Opioid Use Disorder and Opioid-Related Deaths Cost Missouri $12.6 Billion in 2016

January 16, 2018

JEFFERSON CITY, Mo. — New research from the Hospital Industry Data Institute finds that the total economic cost of the opioid crisis in Missouri was $12.6 billion in 2016, with the costs associated with overdose deaths accounting for 96 percent of the total economic burden. Researchers found the opioid overdose mortality rate in Missouri nearly doubled between 2012 and 2016.

HIDI researchers used methods from the White House Council of Economic Advisors, and data released in late 2017 from the Centers for Disease Control and Prevention, to replicate the economic burden of the opioid crisis at the state level using updated mortality data from 2016. The analysis investigates the impact of two economic indicators — fatality costs, which are associated with premature mortality and nonfatality costs, which are associated with individuals with opioid use disorder and accrue from reduced productivity and increased consumption of health care and social services.

“The CEA tallied the national economic burden of opioid deaths and opioid use disorder finding a cost of $504 billion, or 2.8 percent of the nation’s gross domestic product in 2015,” said Herb B. Kuhn, Missouri Hospital Association president and CEO. “The Missouri rate exceeds the national average, where 4.2 percent of the state’s GDP is lost to opioid use disorder and opioid-related deaths.”Economic Cost of Opioid Use Disorder by State as a Percent of GDP in 2016

In 2016, the economic cost of the 921 opioid overdose deaths in Missouri was estimated at $12.1 billion. Costs associated with nonfatal opioid use disorder totaled $519 million. In 2016, on average, nearly three Missourians died each day from an opioid overdose. Missouri’s one-year increase over 2015 was 35 percent — six percentage points higher than the national increase of 29 percent.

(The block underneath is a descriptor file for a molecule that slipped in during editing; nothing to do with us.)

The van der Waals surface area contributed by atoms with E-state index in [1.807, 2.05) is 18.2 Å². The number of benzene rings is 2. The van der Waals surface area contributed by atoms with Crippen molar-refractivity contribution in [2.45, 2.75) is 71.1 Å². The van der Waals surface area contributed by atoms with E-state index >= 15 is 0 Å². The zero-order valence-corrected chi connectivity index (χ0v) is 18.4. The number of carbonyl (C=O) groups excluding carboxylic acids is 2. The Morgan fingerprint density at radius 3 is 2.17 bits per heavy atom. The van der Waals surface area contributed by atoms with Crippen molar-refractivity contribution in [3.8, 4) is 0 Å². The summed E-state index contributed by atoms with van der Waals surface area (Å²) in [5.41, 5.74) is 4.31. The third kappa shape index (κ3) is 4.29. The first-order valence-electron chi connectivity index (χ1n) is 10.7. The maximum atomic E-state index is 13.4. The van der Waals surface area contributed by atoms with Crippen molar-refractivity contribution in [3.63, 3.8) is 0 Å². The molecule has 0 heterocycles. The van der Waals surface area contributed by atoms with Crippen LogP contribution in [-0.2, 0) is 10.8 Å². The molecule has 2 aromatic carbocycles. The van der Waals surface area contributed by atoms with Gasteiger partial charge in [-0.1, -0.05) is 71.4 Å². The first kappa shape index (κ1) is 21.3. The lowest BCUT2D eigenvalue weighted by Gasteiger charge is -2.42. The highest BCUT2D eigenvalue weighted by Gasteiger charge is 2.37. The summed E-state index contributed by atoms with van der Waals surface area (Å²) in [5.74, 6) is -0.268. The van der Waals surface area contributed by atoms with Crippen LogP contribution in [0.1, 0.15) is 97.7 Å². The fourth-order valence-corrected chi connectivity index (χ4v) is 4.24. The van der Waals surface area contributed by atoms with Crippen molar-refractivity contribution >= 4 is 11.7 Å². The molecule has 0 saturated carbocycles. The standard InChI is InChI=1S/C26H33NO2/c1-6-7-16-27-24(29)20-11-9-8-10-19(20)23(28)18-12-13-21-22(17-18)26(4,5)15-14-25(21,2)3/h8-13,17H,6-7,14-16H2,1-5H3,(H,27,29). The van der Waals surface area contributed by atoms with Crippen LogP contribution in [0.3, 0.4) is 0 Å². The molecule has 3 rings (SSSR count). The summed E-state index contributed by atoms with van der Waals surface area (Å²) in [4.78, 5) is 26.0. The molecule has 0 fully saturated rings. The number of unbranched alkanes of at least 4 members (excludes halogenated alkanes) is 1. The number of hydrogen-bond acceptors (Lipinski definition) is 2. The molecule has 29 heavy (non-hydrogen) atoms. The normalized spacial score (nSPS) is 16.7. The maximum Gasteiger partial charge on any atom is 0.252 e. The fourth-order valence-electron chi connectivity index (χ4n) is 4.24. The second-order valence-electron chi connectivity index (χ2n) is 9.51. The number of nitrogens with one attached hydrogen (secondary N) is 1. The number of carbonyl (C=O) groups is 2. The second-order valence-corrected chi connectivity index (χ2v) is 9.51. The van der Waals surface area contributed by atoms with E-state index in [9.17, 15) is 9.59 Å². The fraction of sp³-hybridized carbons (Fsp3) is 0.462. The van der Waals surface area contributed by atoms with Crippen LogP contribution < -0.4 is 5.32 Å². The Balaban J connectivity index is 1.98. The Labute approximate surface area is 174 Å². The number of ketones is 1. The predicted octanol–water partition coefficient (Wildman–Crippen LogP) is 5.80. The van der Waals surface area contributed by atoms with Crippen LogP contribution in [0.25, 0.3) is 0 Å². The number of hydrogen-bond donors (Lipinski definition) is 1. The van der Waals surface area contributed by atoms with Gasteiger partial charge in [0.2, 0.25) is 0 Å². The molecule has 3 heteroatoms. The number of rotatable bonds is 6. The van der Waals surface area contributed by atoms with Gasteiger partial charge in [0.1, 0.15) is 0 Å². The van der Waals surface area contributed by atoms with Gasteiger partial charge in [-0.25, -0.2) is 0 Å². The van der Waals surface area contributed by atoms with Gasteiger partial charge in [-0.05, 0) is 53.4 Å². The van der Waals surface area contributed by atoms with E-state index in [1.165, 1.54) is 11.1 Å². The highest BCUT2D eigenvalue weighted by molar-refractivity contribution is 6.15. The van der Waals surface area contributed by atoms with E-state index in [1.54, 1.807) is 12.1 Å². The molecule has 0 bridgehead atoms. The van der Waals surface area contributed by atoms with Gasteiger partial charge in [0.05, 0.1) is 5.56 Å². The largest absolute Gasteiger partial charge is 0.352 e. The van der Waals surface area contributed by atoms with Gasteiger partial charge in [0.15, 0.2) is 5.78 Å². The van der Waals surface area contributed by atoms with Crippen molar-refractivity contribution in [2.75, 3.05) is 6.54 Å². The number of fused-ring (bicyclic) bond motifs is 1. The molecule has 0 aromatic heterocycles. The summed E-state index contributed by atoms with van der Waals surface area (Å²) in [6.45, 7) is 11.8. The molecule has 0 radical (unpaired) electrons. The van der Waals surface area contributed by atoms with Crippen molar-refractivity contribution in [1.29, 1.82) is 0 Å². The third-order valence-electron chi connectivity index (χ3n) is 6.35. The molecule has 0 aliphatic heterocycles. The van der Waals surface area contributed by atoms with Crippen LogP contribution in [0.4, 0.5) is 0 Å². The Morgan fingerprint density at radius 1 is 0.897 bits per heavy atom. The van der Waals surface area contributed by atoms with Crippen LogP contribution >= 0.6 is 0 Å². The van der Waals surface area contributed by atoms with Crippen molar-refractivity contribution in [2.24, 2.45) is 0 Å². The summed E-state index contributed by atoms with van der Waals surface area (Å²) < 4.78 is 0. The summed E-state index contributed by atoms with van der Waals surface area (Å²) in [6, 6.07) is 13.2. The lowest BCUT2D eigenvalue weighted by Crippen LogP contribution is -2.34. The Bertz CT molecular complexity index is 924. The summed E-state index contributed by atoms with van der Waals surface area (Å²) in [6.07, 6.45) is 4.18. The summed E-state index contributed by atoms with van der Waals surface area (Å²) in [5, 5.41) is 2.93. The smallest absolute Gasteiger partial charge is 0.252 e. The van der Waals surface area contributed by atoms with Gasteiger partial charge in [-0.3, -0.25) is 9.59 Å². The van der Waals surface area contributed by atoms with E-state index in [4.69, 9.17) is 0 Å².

“The devastating effect of the opioid crisis has contributed to an unprecedented drop in life expectancy and led to so-called ‘deaths of despair,’” Kuhn said. “Increasingly, this human tragedy is reflected in, and connected to, the alarming economic costs associated with the crisis. And, most of this economic burden is associated with fatality costs.”

The CDC found 42,000 Americans died from opioid-related deaths in 2016, for the first time accounting for more deaths than breast cancer in the U.S. In Missouri, 880 breast cancer deaths were reported in 2016, while 921 lives were lost to opioids the same year.

Research released last week by the Missouri Hospital Association illustrated another alarming trend. Beginning in 2010, drug-related deaths in Missouri exceeded fatalities from motor vehicle related accidents — a trend that continues throughout the decade. The Cost of Opioid Use Disorder in Missouri

The staggering economic cost to Missouri is equivalent to $1.4 million per hour, $24,000 per minute and $399 per second. In total, Missouri’s annual burden from the opioid crisis exceeds the economic activity generated by the agriculture, mining and utilities sectors combined.

“Although Missouri is making some progress in addressing the crisis — including Good Samaritan protections for assisting overdose victims and open access to naloxone to reverse opioid overdose — it’s clear that significant work remains to minimize the societal cost of opioid use disorder,” Kuhn said. “Other policies will be necessary, including more education, behavioral health and substance use disorder interventions, and coordination with law enforcement, among others.” Economic Sector Comparison

Decades-long investments in vehicle and roadway safety decreased the death toll on America’s roads. Education, screening and improved cancer-related care have reduced the number of women who die of breast cancer. Both efforts required coordinated efforts and long-term investments.

“Understanding the economic costs of the opioid crisis helps define the scope of the problem,” Kuhn said. “It’s clear that the benefit of investments in curbing opioid use disorder far outweigh the costs.”